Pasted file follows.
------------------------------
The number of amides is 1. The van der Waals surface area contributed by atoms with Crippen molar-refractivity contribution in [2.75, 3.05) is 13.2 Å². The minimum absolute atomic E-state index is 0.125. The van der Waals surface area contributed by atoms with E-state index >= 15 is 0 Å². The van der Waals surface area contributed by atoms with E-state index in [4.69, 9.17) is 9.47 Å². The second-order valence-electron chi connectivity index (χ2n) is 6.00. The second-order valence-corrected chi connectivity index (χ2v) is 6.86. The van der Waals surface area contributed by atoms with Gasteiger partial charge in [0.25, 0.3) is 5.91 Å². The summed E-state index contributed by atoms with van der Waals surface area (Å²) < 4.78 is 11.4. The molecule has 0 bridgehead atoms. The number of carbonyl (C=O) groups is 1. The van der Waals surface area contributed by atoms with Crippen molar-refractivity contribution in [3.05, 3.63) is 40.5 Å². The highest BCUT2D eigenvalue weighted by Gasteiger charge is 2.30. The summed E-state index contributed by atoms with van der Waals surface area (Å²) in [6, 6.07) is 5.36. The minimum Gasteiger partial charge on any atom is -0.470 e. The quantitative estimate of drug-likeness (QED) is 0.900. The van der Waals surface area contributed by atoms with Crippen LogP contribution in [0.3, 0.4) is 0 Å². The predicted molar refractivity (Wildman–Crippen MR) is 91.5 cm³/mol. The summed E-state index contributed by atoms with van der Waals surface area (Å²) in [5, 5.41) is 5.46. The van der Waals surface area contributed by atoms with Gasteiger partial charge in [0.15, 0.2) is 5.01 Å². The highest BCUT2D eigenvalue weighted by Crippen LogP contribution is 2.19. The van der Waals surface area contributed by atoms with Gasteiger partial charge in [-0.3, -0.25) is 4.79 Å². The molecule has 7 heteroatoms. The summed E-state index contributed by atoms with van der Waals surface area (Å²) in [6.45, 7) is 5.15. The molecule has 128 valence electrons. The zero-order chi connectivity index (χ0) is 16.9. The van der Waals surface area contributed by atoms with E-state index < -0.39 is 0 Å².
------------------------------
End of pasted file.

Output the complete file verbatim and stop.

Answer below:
The number of amides is 1. The van der Waals surface area contributed by atoms with Crippen molar-refractivity contribution in [2.75, 3.05) is 13.2 Å². The minimum absolute atomic E-state index is 0.125. The van der Waals surface area contributed by atoms with E-state index >= 15 is 0 Å². The van der Waals surface area contributed by atoms with E-state index in [4.69, 9.17) is 9.47 Å². The second-order valence-electron chi connectivity index (χ2n) is 6.00. The second-order valence-corrected chi connectivity index (χ2v) is 6.86. The van der Waals surface area contributed by atoms with Gasteiger partial charge in [0.25, 0.3) is 5.91 Å². The summed E-state index contributed by atoms with van der Waals surface area (Å²) < 4.78 is 11.4. The molecule has 0 bridgehead atoms. The number of carbonyl (C=O) groups is 1. The van der Waals surface area contributed by atoms with Crippen molar-refractivity contribution in [3.05, 3.63) is 40.5 Å². The highest BCUT2D eigenvalue weighted by Gasteiger charge is 2.30. The summed E-state index contributed by atoms with van der Waals surface area (Å²) in [6, 6.07) is 5.36. The minimum Gasteiger partial charge on any atom is -0.470 e. The quantitative estimate of drug-likeness (QED) is 0.900. The van der Waals surface area contributed by atoms with Crippen LogP contribution in [0.3, 0.4) is 0 Å². The predicted molar refractivity (Wildman–Crippen MR) is 91.5 cm³/mol. The summed E-state index contributed by atoms with van der Waals surface area (Å²) in [5, 5.41) is 5.46. The van der Waals surface area contributed by atoms with Gasteiger partial charge in [0.15, 0.2) is 5.01 Å². The highest BCUT2D eigenvalue weighted by Crippen LogP contribution is 2.19. The van der Waals surface area contributed by atoms with Gasteiger partial charge in [-0.3, -0.25) is 4.79 Å². The molecule has 7 heteroatoms. The summed E-state index contributed by atoms with van der Waals surface area (Å²) in [6.45, 7) is 5.15. The molecule has 128 valence electrons. The zero-order chi connectivity index (χ0) is 16.9. The van der Waals surface area contributed by atoms with E-state index < -0.39 is 0 Å².